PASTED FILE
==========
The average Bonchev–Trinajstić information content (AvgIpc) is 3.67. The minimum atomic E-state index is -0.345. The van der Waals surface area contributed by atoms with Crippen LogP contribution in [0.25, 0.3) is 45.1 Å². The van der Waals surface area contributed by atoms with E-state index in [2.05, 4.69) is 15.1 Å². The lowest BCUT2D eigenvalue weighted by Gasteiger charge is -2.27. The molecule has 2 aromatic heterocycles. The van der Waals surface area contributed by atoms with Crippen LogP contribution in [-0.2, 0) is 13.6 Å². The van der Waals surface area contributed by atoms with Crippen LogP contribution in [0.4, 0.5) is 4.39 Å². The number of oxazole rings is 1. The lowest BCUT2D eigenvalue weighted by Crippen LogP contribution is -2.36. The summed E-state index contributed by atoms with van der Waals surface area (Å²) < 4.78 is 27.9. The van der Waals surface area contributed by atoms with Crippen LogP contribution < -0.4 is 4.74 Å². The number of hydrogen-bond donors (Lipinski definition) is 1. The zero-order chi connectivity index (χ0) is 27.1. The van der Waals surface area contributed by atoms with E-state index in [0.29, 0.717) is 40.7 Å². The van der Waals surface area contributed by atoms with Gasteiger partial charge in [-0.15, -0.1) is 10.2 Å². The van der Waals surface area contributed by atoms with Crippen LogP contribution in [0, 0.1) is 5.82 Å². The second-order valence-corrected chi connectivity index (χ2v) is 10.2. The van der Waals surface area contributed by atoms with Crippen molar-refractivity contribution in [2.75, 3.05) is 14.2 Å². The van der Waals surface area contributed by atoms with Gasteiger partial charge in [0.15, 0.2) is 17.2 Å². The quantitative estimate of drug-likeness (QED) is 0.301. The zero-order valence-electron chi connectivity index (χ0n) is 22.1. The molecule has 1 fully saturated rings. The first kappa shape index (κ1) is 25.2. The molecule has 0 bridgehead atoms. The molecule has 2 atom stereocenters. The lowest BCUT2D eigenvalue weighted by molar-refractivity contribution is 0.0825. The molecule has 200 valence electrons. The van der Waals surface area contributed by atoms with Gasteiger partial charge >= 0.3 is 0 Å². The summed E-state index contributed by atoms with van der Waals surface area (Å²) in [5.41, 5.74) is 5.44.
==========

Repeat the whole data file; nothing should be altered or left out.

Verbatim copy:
The average Bonchev–Trinajstić information content (AvgIpc) is 3.67. The minimum atomic E-state index is -0.345. The van der Waals surface area contributed by atoms with Crippen LogP contribution in [0.25, 0.3) is 45.1 Å². The van der Waals surface area contributed by atoms with E-state index in [2.05, 4.69) is 15.1 Å². The lowest BCUT2D eigenvalue weighted by Gasteiger charge is -2.27. The molecule has 2 aromatic heterocycles. The van der Waals surface area contributed by atoms with Crippen LogP contribution in [-0.2, 0) is 13.6 Å². The van der Waals surface area contributed by atoms with Crippen LogP contribution in [0.4, 0.5) is 4.39 Å². The number of oxazole rings is 1. The lowest BCUT2D eigenvalue weighted by Crippen LogP contribution is -2.36. The summed E-state index contributed by atoms with van der Waals surface area (Å²) < 4.78 is 27.9. The van der Waals surface area contributed by atoms with Crippen LogP contribution < -0.4 is 4.74 Å². The number of hydrogen-bond donors (Lipinski definition) is 1. The zero-order chi connectivity index (χ0) is 27.1. The van der Waals surface area contributed by atoms with E-state index in [0.29, 0.717) is 40.7 Å². The van der Waals surface area contributed by atoms with Gasteiger partial charge in [-0.15, -0.1) is 10.2 Å². The van der Waals surface area contributed by atoms with Crippen LogP contribution in [0, 0.1) is 5.82 Å². The second-order valence-corrected chi connectivity index (χ2v) is 10.2. The van der Waals surface area contributed by atoms with Crippen molar-refractivity contribution in [2.75, 3.05) is 14.2 Å². The van der Waals surface area contributed by atoms with Gasteiger partial charge in [0.15, 0.2) is 17.2 Å². The quantitative estimate of drug-likeness (QED) is 0.301. The zero-order valence-electron chi connectivity index (χ0n) is 22.1. The molecule has 1 fully saturated rings. The first kappa shape index (κ1) is 25.2. The molecule has 0 bridgehead atoms. The molecule has 2 atom stereocenters. The lowest BCUT2D eigenvalue weighted by molar-refractivity contribution is 0.0825. The molecule has 200 valence electrons. The van der Waals surface area contributed by atoms with Gasteiger partial charge >= 0.3 is 0 Å². The summed E-state index contributed by atoms with van der Waals surface area (Å²) in [5.41, 5.74) is 5.44.